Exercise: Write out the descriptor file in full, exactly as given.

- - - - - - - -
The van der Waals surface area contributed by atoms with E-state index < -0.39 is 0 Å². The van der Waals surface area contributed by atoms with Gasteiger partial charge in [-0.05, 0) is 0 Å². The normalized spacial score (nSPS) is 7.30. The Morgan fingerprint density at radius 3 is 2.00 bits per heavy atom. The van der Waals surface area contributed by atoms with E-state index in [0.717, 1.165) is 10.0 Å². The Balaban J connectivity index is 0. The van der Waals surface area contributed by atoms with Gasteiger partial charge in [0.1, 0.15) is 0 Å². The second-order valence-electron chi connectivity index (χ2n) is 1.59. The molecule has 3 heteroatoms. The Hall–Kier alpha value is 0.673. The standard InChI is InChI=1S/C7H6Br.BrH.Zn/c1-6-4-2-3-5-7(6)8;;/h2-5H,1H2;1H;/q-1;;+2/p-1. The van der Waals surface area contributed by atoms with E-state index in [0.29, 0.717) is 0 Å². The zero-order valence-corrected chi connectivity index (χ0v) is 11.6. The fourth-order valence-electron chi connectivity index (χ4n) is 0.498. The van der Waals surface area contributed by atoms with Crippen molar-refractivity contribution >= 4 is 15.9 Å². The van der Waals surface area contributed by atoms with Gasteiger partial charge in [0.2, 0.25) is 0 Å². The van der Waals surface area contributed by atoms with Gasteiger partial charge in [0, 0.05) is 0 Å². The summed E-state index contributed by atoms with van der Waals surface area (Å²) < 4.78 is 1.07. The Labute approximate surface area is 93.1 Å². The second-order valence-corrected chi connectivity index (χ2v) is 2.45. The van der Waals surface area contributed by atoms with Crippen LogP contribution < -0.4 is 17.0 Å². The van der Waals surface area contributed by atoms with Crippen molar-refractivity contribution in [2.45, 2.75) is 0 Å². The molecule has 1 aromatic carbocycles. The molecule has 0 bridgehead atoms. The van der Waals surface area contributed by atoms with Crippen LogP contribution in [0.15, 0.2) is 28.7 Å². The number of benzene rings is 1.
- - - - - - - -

The van der Waals surface area contributed by atoms with E-state index < -0.39 is 0 Å². The van der Waals surface area contributed by atoms with Gasteiger partial charge in [-0.05, 0) is 0 Å². The normalized spacial score (nSPS) is 7.30. The Morgan fingerprint density at radius 3 is 2.00 bits per heavy atom. The van der Waals surface area contributed by atoms with E-state index in [0.717, 1.165) is 10.0 Å². The Balaban J connectivity index is 0. The van der Waals surface area contributed by atoms with Gasteiger partial charge in [0.1, 0.15) is 0 Å². The second-order valence-electron chi connectivity index (χ2n) is 1.59. The molecule has 3 heteroatoms. The Hall–Kier alpha value is 0.673. The standard InChI is InChI=1S/C7H6Br.BrH.Zn/c1-6-4-2-3-5-7(6)8;;/h2-5H,1H2;1H;/q-1;;+2/p-1. The van der Waals surface area contributed by atoms with E-state index in [0.29, 0.717) is 0 Å². The zero-order valence-corrected chi connectivity index (χ0v) is 11.6. The fourth-order valence-electron chi connectivity index (χ4n) is 0.498. The van der Waals surface area contributed by atoms with Crippen molar-refractivity contribution >= 4 is 15.9 Å². The van der Waals surface area contributed by atoms with Gasteiger partial charge in [0.2, 0.25) is 0 Å². The van der Waals surface area contributed by atoms with Gasteiger partial charge in [0, 0.05) is 0 Å². The summed E-state index contributed by atoms with van der Waals surface area (Å²) < 4.78 is 1.07. The Labute approximate surface area is 93.1 Å². The second-order valence-corrected chi connectivity index (χ2v) is 2.45. The van der Waals surface area contributed by atoms with Crippen LogP contribution < -0.4 is 17.0 Å². The van der Waals surface area contributed by atoms with Crippen molar-refractivity contribution in [2.45, 2.75) is 0 Å². The molecule has 1 aromatic carbocycles. The molecule has 0 bridgehead atoms. The van der Waals surface area contributed by atoms with Crippen LogP contribution in [0.15, 0.2) is 28.7 Å². The number of benzene rings is 1.